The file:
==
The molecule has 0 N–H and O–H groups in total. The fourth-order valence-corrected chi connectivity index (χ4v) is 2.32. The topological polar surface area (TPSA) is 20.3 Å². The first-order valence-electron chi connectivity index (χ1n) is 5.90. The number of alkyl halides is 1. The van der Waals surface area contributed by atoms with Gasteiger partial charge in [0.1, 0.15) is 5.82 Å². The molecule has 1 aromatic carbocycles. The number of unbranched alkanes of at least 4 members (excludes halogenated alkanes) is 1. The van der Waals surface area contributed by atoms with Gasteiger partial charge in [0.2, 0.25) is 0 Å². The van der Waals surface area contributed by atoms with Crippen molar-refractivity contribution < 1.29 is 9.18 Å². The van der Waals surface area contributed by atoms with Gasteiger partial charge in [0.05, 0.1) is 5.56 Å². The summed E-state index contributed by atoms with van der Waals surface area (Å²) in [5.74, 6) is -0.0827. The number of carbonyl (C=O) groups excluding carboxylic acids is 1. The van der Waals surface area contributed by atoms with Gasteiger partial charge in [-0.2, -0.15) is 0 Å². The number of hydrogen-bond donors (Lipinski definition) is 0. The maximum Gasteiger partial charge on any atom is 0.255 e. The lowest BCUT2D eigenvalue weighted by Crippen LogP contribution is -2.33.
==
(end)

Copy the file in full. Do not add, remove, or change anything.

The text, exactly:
The molecule has 0 N–H and O–H groups in total. The fourth-order valence-corrected chi connectivity index (χ4v) is 2.32. The topological polar surface area (TPSA) is 20.3 Å². The first-order valence-electron chi connectivity index (χ1n) is 5.90. The number of alkyl halides is 1. The van der Waals surface area contributed by atoms with Gasteiger partial charge in [0.1, 0.15) is 5.82 Å². The molecule has 1 aromatic carbocycles. The number of unbranched alkanes of at least 4 members (excludes halogenated alkanes) is 1. The van der Waals surface area contributed by atoms with Gasteiger partial charge in [0.2, 0.25) is 0 Å². The van der Waals surface area contributed by atoms with Crippen molar-refractivity contribution < 1.29 is 9.18 Å². The van der Waals surface area contributed by atoms with Gasteiger partial charge in [0.05, 0.1) is 5.56 Å². The summed E-state index contributed by atoms with van der Waals surface area (Å²) in [5.74, 6) is -0.0827. The number of carbonyl (C=O) groups excluding carboxylic acids is 1. The van der Waals surface area contributed by atoms with Gasteiger partial charge in [-0.2, -0.15) is 0 Å². The number of hydrogen-bond donors (Lipinski definition) is 0. The maximum Gasteiger partial charge on any atom is 0.255 e. The lowest BCUT2D eigenvalue weighted by Crippen LogP contribution is -2.33.